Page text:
When building his case that there was broad bipartisan support for the invasion of Iraq throughout much of the 1990s leading up to March 2003, Kagan points to the Clinton Administration's stance vis a vis Iraq and Saddam:
In his second term Clinton and his top advisers concluded that Hussein's continued rule was dangerous, if not intolerable. Albright called explicitly for his ouster as a precondition for lifting sanctions. And it was in the midst of that big confrontation, in December 1997, that Kristol and I argued what the Clinton administration was already arguing: that containment was no longer an adequate policy for dealing with Saddam Hussein. In January 1998 I joined several others in a letter to the president insisting that "the only acceptable strategy" was one that eliminated "the possibility that Iraq will be able to use or threaten to use weapons of mass destruction." That meant "a willingness to undertake military action" and eventually "removing Saddam Hussein and his regime from power." The signatories included Francis Fukuyama, Richard Armitage and Robert Zoellick.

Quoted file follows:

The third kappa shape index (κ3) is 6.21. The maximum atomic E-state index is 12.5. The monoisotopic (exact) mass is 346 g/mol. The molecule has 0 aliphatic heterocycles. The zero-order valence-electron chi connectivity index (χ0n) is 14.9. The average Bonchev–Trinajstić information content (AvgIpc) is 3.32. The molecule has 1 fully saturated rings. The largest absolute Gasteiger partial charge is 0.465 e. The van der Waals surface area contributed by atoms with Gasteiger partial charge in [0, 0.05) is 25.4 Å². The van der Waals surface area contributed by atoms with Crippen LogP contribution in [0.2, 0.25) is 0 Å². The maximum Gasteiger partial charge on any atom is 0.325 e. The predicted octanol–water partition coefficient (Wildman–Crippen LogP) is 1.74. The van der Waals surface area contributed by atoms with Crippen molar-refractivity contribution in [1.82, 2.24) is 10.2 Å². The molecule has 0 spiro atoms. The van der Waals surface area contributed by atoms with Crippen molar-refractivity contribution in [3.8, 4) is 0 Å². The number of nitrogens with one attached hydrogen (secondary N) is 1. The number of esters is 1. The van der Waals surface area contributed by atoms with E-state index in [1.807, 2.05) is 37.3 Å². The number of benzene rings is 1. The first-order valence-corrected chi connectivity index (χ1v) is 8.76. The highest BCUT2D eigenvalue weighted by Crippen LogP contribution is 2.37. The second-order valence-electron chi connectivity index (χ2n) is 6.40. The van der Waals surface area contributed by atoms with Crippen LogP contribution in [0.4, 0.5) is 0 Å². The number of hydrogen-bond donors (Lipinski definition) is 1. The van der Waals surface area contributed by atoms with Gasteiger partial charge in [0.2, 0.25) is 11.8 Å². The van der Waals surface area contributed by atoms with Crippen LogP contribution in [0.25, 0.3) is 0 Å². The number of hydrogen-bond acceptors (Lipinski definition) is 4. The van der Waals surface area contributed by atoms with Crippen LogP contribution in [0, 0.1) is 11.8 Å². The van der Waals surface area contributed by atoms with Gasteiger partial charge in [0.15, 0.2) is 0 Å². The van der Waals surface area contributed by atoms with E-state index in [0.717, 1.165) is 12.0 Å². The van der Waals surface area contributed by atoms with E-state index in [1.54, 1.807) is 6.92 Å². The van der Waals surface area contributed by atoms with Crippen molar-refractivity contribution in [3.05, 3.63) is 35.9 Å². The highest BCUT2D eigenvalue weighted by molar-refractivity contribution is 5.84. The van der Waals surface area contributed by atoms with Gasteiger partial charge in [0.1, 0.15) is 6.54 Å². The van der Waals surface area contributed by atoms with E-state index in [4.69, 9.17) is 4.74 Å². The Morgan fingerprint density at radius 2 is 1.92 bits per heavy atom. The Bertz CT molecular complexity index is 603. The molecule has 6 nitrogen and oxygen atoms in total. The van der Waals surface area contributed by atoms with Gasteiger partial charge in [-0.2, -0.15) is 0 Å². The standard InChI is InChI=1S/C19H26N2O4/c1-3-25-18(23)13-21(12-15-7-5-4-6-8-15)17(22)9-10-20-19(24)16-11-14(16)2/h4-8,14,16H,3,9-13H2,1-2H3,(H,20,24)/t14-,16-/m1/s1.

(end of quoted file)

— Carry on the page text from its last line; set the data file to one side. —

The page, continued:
This paragraph by Kagan highlights the point I am trying to make about regime change being an imprecise term with many strategic offspring. First, it should be pointed out, that despite Kagan's claim that the Clinton Administration had already concluded that containment was no longer adequate, the Clinton Administration chose to pursue just that policy: containment. After all, why, if the Clinton Administration had reached the same conclusion as Kagan and Kristol, was the letter they and their colleagues wrote urging military action necessary? And let's not forget, such military action was never actually undertaken, and the letter failed in its intent. That sort of belies the conclusion that the Clinton Administration was opting for the same policy exemplified by the March 2003 invasion of Iraq. If it had, wouldn't it have implemented its designs?

But this gets to the larger point, made so eloquently by Richard Haass in an essay in Foreign Affairs. Regime change as a goal is not a monolithic being. I will quote him at length:
Regime change allows a state to solve its problems with another state by removing the offensive regime there and replacing it with a less offensive one...

Using regime change as a policy panacea is nothing new. Nor are the challenges posed by repressive countries possessing threatening weaponry; these are certainly not exclusively post-Cold War or post-September 11 phenomena. Indeed, the Cold War itself can be understood as a prolonged confrontation with a state of precisely this sort; the Soviet Union threatened the United States by what it did beyond its borders and offended Americans by what it did within them. So had Nazi Germany and imperial Japan before it.